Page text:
Nurul Aisha Zainal Abidin
Microorganisms are tiny living cells that inhabit our environment. Most of these microorganisms are harmless, where they do not cause any diseases, hence they are known as non-pathogens (Benowit-West et al., 2009). However, there are some that can cause infections which are termed pathogenic. Certain environments make them necessary that the population of these microorganisms are controlled especially health care facilities, laboratories, food industries, pharmaceutical industries, and more (Hoffman et al., 2004).
Sterilisation is an important method to control the microbial population, where it is the process of removing or killing viable microorganisms from equipment or substances. Sterilisation process can be done via several means including heat sterilisation, filtration, chemical sterilisation and radiation sterilisation (Schlegel and Zaborosch, 1993). Among these methods, the most commonly used is heat sterilisation in moist (steam) and dry form as others each have their own disadvantages such as toxic residues, risk of radiation, high cost, and capability of causing physical damage to equipment (Rogers, 2005). Other than heat being used as physical agents for sterilisation, ionising radiation and filtration can also be used.
Moist heat (steam) sterilisation uses liquid, heat and pressure to form steam which will kill the microorganisms. This process is recognised for its speed of operation, effectiveness, low risk and cost because steam is only pressurised water in gas phase (Block, 1983). It is known that vegetative cells of most bacteria can be killed within 5-10 minutes at a temperature of 60oC however bacterial spores are thermoduric, where they can survive long exposure to high temperature (Bonewit-West et al., 2009). Thus, steam sterilisation is considered to be effective as it destroys viable microorganisms at 121oC for 15 minutes and prevents them from germinating into bacteria. The high temperature applied denatures the proteins within the bacterial endospores, destroying them (Jha and Ghosha, 2005).
Dry heat sterilisation also uses heat to denature the proteins of the bacterial cells. This process involves exposing heat stable solid equipment to a temperature of 160oC for 1-2 hours. However, moist heat is more effective in destroying microorganisms compared to dry heat because water vapour can penetrate into microorganisms more readily than dry air. This heat sterilisation method is done in a metal vessel known as autoclave (Jha and Ghosha, 2005).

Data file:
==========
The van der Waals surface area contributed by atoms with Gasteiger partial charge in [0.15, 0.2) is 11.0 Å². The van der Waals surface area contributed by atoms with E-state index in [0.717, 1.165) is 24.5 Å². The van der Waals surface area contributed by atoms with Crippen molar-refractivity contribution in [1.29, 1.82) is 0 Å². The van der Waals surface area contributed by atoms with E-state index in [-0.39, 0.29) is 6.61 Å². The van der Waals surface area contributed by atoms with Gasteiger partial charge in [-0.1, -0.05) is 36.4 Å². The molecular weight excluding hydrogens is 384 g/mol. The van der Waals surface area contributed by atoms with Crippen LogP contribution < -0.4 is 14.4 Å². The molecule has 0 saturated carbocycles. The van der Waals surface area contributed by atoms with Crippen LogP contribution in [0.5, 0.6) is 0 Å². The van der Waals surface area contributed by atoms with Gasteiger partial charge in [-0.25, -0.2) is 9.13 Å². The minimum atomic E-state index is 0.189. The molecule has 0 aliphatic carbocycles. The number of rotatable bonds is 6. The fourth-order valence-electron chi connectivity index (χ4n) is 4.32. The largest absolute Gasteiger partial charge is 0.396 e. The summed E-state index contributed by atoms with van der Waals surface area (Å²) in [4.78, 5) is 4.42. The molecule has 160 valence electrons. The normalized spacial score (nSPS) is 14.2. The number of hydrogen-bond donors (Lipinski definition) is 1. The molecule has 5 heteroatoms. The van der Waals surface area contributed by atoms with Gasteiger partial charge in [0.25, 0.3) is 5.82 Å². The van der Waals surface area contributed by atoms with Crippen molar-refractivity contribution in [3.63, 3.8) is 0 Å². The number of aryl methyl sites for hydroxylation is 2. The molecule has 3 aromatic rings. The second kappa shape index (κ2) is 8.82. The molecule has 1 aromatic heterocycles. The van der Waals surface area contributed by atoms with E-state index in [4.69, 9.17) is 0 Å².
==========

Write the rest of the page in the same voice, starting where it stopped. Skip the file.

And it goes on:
Another method for sterilisation is tyndallisation which is usually for materials that cannot withstand high temperatures in the autoclave. They are exposed to 100oC heat for 30 minutes to inactivate vegetative cells but not the spores. These spores that survive will germinate to form bacterial cells during incubation at 37oC and then the material being sterilised is again subjected to steam at 100 oC for 30 minutes to kill these bacteria. This cycle is repeated for the next 3 days (Talaro and Talaro, 1993).
This experiment was done to determine whether there is a difference between efficacy of heat sterilisation (moist heat and dry) and the requirements necessary for this sterilisation process to be adequate.
The aims of this experiment were to understand how a steam sterilizer operates, the role and the importance of having to implement moist heat sterilization process, as well as to identify the basic requirements needed for successful steam sterilization.
Materials and Methods
As per practical manual from page 56-57
Two Thermalog strips were each placed in two Schott bottles; one bottle was tightly capped with no water and the other was loosely capped with water present. Five bottles were prepared and spore strips impregnated with B. Stearothermophilus were placed in bottles 1-4. Some water and paraffin oil was added in bottle 2 and 4 respectively. Schott bottles, bottles 2-4 and a Sterikon plus Bioindicator were sterilised in the autoclave. Thermalog strips were observed after the sterilisation process. 3ml of TSB was added into bottles 1, 2, 3, 5 and the spore strip from bottle 4 was transferred to bottle 5. All the bottles were then incubated. The tables below show the observation made from the experiment.
Table 1. The observation of the “Thermalog” strips in the two Schott bottles with different conditions
No water added
Presence of water
Table 2. The observation of Sterikon vials with one being sterilized and one without being sterilized
Sterikon Vial 1
Clear (Not turbid)
Sterikon Vial 2
Clear (Not turbid)
Clear (Not turbid)
Table 3. B. Stearothermophilus spore strips in TSB with different conditions after sterilization and incubation
3ml of TSB
Presence of water
3ml of TSB
Growth not observed
3ml of TSB
Spore strip mmersed in paraffin oil
3ml of TSB
In the first part of the experiment, steam sterilisation indicator, Thermalog strips are placed in two Schott bottles under different conditions. The tightly capped Schott bottle without any water only had a change of colour within the “unsafe” zone. This is due to the steam from the steriliser that was not able to enter through the tight cap and reach the Thermalog strip. With no water present in the bottle either, steam could not be produced, giving exposure to dry heat. Hence, complete sterilisation was not achieved as direct contact between the steam and the bottle is needed, alongside its temperature and time parameters (121oC and 15 minutes respectively). In comparison, the loosely capped Schott bottle with added water had a change of colour until the “safe” zone. Because the Thermalog strip was exposed to moist heat in the form of steam during the sterilisation process, complete sterilisation is achieved.